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Zhostovo painting (Жостовская роспись in Russian) is an old Russian folk handicraft of painting on metal trays, which still exists in a village of Zhostovo in the Moscow Oblast. It appeared in the early 19th century mainly under the influence of the Ural handicraft of flower painting on metal. Subsequent development of the Zhostovo painting handicraft was stylistically related to porcelain and enamel painting techniques, used by factories near Moscow, flower motifs on printed cotton, produced by the Ivanovo factories, and Lukutin miniature (see Fedoskino miniature).
Zhostovo painting is a handicraft of painting on metal trays, preliminary coated with a few layers of priming (putty) and oil varnish (usually, black). Painting is done in a few consecutive energetic and firm strokes with a soft brush and oil paints, richly diluted with linseed oil. The most widely used motif of the Zhostovo painting is a bunch of mixed garden and wild flowers, which is simple and laconic in its essence. The edges of a tray are painted with a light golden ornament called уборка (uborka). A finished tray is then covered with three layers of light lacquer and polished to brilliance.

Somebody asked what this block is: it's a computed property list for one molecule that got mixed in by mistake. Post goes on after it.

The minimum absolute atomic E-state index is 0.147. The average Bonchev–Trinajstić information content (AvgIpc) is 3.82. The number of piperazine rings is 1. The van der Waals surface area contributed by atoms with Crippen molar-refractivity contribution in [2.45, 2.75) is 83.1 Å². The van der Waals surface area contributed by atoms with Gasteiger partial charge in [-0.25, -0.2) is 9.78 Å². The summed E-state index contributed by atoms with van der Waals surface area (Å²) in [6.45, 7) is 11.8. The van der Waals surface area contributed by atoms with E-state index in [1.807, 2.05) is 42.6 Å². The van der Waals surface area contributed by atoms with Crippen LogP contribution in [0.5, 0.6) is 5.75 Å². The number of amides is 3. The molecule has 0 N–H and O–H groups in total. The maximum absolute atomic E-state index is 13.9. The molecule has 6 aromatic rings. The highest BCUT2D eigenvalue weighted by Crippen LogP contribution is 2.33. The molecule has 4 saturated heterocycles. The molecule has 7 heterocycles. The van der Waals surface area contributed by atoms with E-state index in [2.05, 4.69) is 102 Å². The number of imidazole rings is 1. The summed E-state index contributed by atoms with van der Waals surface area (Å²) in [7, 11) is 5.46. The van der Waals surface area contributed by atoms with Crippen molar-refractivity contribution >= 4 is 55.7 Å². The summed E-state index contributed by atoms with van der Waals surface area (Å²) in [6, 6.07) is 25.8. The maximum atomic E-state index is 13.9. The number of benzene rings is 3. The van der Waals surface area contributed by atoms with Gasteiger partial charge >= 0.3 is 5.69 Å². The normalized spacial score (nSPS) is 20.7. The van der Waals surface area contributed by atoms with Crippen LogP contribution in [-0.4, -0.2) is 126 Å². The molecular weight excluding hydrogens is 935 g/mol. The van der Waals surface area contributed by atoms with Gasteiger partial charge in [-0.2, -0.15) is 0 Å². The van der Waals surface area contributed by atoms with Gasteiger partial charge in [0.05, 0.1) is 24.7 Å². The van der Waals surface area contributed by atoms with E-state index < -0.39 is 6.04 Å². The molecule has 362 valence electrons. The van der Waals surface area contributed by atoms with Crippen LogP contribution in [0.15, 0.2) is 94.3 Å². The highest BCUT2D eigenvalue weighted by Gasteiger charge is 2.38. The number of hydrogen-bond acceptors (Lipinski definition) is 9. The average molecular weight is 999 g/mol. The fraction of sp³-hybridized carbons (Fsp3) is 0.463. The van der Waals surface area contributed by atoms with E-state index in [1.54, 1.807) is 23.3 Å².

In the late 19th – early 20th century, the Zhostovo painting handicraft fell into decline. During the Soviet times, it was brought back to life after a number of artels had united themselves into one called Металлоподнос (Metal Tray) in 1928. Today, it is called the Zhostovo Factory of Decorative Painting (Жостовская фабрика декоративной росписи).